Monday, May 31, 2010

Interviews: Dana: How She Met Her Meat and Went Veg

CYoFC:  Describe your current diet/lifestyle (vegan, lacto-ovo vegetarian, pescetarian, freegan, flexitarian, omnivore with vegan tendencies...etc.).

Dana:  I currently follow a pescetarian diet, as I eat fish about once per week. My diet consists mostly of grains, fruits/vegetables, eggs, dairy, tempeh, seitan, and some meat substitues.

CYoFC:  For how long have you been a pescetarian?

Dana:  I stopped eating meat five years ago. I followed a vegan diet for the first six months and then a strict vegetarian diet for the next year. I then incorporated fish into my diet and have done so for the past 3.5 years.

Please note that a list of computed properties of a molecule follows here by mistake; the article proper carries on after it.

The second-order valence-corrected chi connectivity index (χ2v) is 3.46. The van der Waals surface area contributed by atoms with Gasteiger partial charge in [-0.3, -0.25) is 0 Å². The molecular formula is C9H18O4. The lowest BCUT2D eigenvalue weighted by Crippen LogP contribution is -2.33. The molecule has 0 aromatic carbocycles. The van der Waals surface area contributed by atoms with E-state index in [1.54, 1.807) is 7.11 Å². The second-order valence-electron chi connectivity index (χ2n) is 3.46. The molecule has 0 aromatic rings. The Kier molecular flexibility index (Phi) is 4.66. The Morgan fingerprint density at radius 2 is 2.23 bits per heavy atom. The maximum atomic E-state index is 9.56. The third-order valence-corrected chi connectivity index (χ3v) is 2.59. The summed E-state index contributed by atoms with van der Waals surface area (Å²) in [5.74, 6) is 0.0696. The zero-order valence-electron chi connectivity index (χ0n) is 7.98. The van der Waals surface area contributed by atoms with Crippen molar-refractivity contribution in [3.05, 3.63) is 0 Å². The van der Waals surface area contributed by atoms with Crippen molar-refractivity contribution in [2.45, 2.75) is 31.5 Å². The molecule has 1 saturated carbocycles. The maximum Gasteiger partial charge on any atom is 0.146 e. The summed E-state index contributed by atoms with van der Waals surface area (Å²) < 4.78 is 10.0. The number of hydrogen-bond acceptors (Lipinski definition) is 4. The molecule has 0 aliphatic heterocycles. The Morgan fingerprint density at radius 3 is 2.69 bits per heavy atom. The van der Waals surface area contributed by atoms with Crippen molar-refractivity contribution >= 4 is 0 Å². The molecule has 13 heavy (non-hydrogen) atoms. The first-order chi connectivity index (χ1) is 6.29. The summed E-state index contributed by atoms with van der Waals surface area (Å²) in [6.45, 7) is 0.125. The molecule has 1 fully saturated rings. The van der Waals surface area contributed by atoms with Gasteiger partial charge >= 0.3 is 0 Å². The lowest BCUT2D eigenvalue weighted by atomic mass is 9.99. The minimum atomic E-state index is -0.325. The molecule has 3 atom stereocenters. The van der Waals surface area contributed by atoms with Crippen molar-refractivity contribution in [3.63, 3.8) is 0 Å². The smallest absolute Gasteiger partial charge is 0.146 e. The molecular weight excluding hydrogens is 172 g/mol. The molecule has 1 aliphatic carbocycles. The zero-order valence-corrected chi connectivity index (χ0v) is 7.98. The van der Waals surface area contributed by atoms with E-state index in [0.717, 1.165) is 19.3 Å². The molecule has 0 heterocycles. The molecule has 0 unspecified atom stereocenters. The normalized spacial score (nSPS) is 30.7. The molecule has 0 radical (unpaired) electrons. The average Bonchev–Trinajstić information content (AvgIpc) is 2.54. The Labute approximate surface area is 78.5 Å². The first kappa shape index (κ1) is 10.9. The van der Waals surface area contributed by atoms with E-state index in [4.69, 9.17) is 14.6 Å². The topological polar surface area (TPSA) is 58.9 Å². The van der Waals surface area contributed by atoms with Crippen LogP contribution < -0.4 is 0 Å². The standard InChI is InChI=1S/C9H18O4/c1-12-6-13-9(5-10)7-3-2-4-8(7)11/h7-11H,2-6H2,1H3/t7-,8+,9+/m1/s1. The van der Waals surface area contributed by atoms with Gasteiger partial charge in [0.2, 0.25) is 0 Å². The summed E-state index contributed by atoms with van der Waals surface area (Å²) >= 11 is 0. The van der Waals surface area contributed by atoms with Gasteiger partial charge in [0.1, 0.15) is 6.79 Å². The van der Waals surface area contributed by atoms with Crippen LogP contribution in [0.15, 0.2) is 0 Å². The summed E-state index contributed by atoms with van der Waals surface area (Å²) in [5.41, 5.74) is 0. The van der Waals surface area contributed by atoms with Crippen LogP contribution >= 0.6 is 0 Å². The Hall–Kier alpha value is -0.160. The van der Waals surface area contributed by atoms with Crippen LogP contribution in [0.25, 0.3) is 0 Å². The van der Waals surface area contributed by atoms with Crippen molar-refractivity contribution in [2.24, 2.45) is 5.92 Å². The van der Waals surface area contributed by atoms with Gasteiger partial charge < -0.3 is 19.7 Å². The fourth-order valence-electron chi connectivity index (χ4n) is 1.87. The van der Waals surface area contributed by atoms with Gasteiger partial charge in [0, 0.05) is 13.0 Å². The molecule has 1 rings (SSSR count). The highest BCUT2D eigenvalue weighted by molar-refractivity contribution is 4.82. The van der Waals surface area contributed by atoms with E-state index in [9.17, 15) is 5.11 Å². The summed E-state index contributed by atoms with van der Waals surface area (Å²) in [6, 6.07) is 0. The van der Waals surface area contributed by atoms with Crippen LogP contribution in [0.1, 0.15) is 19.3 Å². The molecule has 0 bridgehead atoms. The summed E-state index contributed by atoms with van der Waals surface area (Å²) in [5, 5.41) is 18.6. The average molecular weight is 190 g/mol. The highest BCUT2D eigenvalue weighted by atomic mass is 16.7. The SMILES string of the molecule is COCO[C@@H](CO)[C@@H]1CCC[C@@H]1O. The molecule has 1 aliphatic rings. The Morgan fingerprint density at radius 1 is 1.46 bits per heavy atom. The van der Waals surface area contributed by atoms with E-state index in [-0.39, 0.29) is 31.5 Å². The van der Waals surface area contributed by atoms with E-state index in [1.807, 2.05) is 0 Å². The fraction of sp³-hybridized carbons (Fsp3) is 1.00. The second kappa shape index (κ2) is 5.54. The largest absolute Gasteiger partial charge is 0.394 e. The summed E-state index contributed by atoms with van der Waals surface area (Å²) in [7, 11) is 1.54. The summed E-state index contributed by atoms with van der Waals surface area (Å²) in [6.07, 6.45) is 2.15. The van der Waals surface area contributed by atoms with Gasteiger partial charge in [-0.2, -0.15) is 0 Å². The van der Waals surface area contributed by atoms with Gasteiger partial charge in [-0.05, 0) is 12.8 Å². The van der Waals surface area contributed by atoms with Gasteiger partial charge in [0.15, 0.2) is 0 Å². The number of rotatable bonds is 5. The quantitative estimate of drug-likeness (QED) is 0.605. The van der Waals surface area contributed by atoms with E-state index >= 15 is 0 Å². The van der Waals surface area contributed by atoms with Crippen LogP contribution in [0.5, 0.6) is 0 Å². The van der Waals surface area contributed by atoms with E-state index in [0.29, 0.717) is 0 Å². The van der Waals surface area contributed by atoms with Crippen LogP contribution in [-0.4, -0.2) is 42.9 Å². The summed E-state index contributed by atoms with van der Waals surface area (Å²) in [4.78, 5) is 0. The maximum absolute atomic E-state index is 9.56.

CYoFC:  What prompted you, originally, to change your diet?

Dana:  I read an editorial in my university's newspaper about animal cruelty. The writer mentioned a video called "Meet Your Meat," which is produced by PETA. I ordered a free copy of the DVD; while it was incredibly painful and disturbing to watch, it solidified my decision to give up meat. I have always loved animals, and truthfully, never cared too much for meat, so the decision was a no-brainer at that point.

CYoFC:  It takes a lot of courage to watch something so painful, but you did it and it changed your whole outlook. Were there any challenges along the way to changing your diet? What about current challenges, or aspects about pescetarianism that you don't like?